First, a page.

British Columbia’s and Alberta’s interests are clearly under-represented in the current Senate. The province of Prince Edward Island, with a population less than Kelowna, still has two-thirds of the representation of BC (and the other three western provinces, as well). New Brunswick has two-thirds more power in the Senate than BC, and almost 10 times the influence per resident. Even Ontario and Quebec have proportionally much more power than BC and Alberta. While this might have made sense in 1867, it now utterly contravenes a basic principle of representative democracy: representation by population. The idea of representation by region is a red herring – Senators are designated according to the province they represent (except, perhaps, Pamela Wallin) and limited by the number of Senators for each province; as a result, the proportional representation of a province must be central to any argument about Senate reform.

Of course, up to now, the Senate has been a proverbial rubber stamp, so Senate seat distribution has been relatively unimportant. But that would change if Prime Minister Harper succeeds in creating an elected Senate. If that were to happen, the Senate would now have the sheen of democratic legitimacy. And that is problematic because the Senate has, according to the Constitution Acts of 1867 and 1982, virtually the same powers as the House of Commons. While it can’t introduce money bills nor permanently block constitutional amendments, it can do virtually anything else the House can, including vetoing House legislation. Only the lack of electoral legitimacy has held the Senate back from exercising its considerable powers (though even with issues like abortion, the Senate has occasionally intervened with a veto).  So giving  the Senate democratic legitimacy would empower a branch of government that is heavily weighted against British Columbian and Albertan interests. It would have disastrous implications for the political interests of the two westernmost provinces and for democratic legitimacy across the country. B.C. and/or Alberta would be permanently and unfairly disadvantaged, without even the hope that population shifts could alter the balance of power, like it might in the House of Commons. No wonder it’s so vexing and disturbing to see certain British Columbian politicians support such a politically disastrous policy.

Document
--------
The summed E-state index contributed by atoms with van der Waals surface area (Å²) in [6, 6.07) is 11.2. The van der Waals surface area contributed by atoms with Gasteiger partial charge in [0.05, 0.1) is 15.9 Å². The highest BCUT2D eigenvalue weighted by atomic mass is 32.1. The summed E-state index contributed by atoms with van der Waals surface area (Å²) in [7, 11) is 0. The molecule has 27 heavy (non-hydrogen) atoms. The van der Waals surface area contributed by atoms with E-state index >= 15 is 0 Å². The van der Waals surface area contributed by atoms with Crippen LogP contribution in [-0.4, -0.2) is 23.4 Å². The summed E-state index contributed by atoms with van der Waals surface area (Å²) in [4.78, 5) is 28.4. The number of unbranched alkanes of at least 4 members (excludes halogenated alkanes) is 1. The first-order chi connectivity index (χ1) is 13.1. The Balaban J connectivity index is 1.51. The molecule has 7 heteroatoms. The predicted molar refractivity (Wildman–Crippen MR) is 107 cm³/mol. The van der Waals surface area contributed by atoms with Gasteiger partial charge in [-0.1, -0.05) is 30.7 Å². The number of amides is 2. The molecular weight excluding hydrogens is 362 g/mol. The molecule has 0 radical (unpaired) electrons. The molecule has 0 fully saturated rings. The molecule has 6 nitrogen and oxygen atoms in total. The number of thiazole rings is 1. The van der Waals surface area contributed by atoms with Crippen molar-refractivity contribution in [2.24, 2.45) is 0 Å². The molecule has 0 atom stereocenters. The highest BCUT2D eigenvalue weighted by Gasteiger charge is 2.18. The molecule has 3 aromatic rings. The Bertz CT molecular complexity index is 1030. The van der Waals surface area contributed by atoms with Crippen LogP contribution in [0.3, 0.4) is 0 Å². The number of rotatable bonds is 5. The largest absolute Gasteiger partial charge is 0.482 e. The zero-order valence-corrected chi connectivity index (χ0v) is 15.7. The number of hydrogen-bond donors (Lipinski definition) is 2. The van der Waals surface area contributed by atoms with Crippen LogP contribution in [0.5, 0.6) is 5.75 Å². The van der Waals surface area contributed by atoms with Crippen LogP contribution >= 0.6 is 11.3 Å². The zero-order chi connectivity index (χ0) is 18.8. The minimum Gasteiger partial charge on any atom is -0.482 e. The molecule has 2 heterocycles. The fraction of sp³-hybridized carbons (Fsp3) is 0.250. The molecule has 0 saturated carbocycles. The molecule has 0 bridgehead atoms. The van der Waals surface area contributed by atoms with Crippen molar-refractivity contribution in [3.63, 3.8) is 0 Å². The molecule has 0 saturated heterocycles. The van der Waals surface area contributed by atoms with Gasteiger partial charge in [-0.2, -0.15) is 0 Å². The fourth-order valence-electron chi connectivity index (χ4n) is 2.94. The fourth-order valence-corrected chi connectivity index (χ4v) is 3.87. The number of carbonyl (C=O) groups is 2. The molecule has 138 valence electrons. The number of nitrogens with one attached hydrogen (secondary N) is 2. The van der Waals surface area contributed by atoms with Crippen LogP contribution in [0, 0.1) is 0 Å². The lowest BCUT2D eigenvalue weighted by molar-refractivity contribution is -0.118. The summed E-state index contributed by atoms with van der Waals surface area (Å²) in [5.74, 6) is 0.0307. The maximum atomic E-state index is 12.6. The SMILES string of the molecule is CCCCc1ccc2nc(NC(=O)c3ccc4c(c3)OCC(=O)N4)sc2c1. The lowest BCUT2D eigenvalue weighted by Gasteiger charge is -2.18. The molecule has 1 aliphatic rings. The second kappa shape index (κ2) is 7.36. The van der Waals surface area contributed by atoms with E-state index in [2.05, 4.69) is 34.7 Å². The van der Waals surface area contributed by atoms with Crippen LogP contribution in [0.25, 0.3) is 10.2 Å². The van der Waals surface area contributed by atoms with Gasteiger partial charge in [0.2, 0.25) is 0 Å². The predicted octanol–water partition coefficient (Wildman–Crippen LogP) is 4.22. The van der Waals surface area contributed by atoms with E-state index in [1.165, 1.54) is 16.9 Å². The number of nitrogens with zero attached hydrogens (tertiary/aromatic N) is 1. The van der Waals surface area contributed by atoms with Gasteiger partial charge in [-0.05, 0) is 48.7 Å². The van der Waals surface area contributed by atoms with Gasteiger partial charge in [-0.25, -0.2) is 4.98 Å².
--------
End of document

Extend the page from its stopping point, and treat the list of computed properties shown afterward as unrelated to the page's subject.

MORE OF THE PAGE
At this point, the Harper government awaits a Supreme Court “reference” judgment on whether he can proceed unilaterally without the provinces’ support. Given the problems above, the best outcome is that Harper cannot proceed, or that abolition – long the policy of the Official Opposition – is permissible. Either option is preferable to a legitimate and empowered but maldistributed Canadian Senate.


A Review of Tom Bennett’s Teacher Proof

[D]on’t let the fashions crush you. And so many of them are so, so very bad. The thrill of innovation, the desire for simple answers, and the mistaken belief that educational research will shine a guiding light to a smarter, more efficient system, has proven the undoing of us, and will undermine us further if we let it. So we mustn’t let it. (217)

teacherRarely in my 20 years of teaching have I read a book that is actually written by a teacher, for teachers and in defence of teachers. Tom Bennett’s Teacher Proof is an invigorating breath of fresh air that deftly counter-attacks the onslaught of dubious educational “research” that bedevils our profession, and places pedagogical leadership back into the hands of those who understand education best: the front-line classroom teacher. Teacher Proof is a witty, defiant, thought-provoking and practical call-to-arms. As a result, it’s a book that new teachers will likely never be assigned in teachers’ training programs, even though every teacher ought to be compelled to read it by threat of a good horsewhipping.

To outsiders, especially in North America, educational politics are characterized by struggles over testing, labour contracts and government cutbacks. However, there is another struggle within the profession that pits teachers against teachers, and teachers against education “experts”. This struggle is over pedagogy, which we can define as the skills and theories of good teaching practice. Bennett’s book focuses largely on this struggle, from the point of view of an active British educator. His central thesis is that “educational science” is a problematic field of academic research, and its application to everyday teaching practice should be viewed with a great deal of skepticism. Instead of relying on people who are unfamiliar with the classroom to show teachers how to teach, front-line educators should look to themselves for professional improvement:

My opinion is this: there are few things that educational science has brought to the classroom that could not already have been discerned by a competent teacher intent on teaching well after a few years of practice. (64)

Bennett begins in an unexpected manner: he doesn’t really talk about education, but about the scientific method. Given my own training in social science and the philosophy of science, I think Bennett’s summary is clear and pithy, and simplifies the field for non-experts without being overly simplistic. Of course, readers may wonder why they are reading about biased agendas, “cargo cult” science, small sample sizes, lack of control groups, the Hawthorne effect, the appeal to novelty, and confirmation bias, but it becomes clear that these concepts are central to his analysis of educational research. For those who feel the urge to skip this section, I recommend paying attention to the first chapters; they are invaluable to his critique.